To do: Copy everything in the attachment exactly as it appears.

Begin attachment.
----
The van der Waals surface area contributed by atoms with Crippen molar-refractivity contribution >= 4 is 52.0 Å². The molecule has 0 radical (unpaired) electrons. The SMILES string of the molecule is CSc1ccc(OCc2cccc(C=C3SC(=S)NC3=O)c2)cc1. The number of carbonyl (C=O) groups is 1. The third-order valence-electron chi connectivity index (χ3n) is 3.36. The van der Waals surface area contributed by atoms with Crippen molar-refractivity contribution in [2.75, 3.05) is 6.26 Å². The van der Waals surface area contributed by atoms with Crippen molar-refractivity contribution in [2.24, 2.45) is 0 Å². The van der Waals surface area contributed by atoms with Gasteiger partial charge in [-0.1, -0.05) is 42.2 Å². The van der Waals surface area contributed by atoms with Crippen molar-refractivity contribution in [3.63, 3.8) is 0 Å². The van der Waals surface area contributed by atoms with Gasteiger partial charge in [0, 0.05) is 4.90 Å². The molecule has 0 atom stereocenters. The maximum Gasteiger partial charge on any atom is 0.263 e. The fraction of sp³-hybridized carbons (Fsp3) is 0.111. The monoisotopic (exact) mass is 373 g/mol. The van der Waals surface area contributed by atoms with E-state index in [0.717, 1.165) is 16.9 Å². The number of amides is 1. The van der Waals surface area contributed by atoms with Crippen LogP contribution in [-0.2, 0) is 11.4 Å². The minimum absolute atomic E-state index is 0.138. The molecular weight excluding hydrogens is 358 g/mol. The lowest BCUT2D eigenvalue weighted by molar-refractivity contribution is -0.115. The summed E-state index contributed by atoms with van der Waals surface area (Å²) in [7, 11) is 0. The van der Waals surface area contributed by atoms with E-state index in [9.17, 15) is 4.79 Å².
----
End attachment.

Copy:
The van der Waals surface area contributed by atoms with Crippen molar-refractivity contribution >= 4 is 52.0 Å². The molecule has 0 radical (unpaired) electrons. The SMILES string of the molecule is CSc1ccc(OCc2cccc(C=C3SC(=S)NC3=O)c2)cc1. The number of carbonyl (C=O) groups is 1. The third-order valence-electron chi connectivity index (χ3n) is 3.36. The van der Waals surface area contributed by atoms with Crippen molar-refractivity contribution in [2.75, 3.05) is 6.26 Å². The van der Waals surface area contributed by atoms with Crippen molar-refractivity contribution in [2.24, 2.45) is 0 Å². The van der Waals surface area contributed by atoms with Gasteiger partial charge in [-0.1, -0.05) is 42.2 Å². The van der Waals surface area contributed by atoms with Crippen molar-refractivity contribution in [3.63, 3.8) is 0 Å². The van der Waals surface area contributed by atoms with Gasteiger partial charge in [0, 0.05) is 4.90 Å². The molecule has 0 atom stereocenters. The maximum Gasteiger partial charge on any atom is 0.263 e. The fraction of sp³-hybridized carbons (Fsp3) is 0.111. The monoisotopic (exact) mass is 373 g/mol. The van der Waals surface area contributed by atoms with E-state index in [0.717, 1.165) is 16.9 Å². The number of amides is 1. The van der Waals surface area contributed by atoms with Crippen LogP contribution in [-0.2, 0) is 11.4 Å². The minimum absolute atomic E-state index is 0.138. The molecular weight excluding hydrogens is 358 g/mol. The lowest BCUT2D eigenvalue weighted by molar-refractivity contribution is -0.115. The summed E-state index contributed by atoms with van der Waals surface area (Å²) in [7, 11) is 0. The van der Waals surface area contributed by atoms with E-state index in [9.17, 15) is 4.79 Å².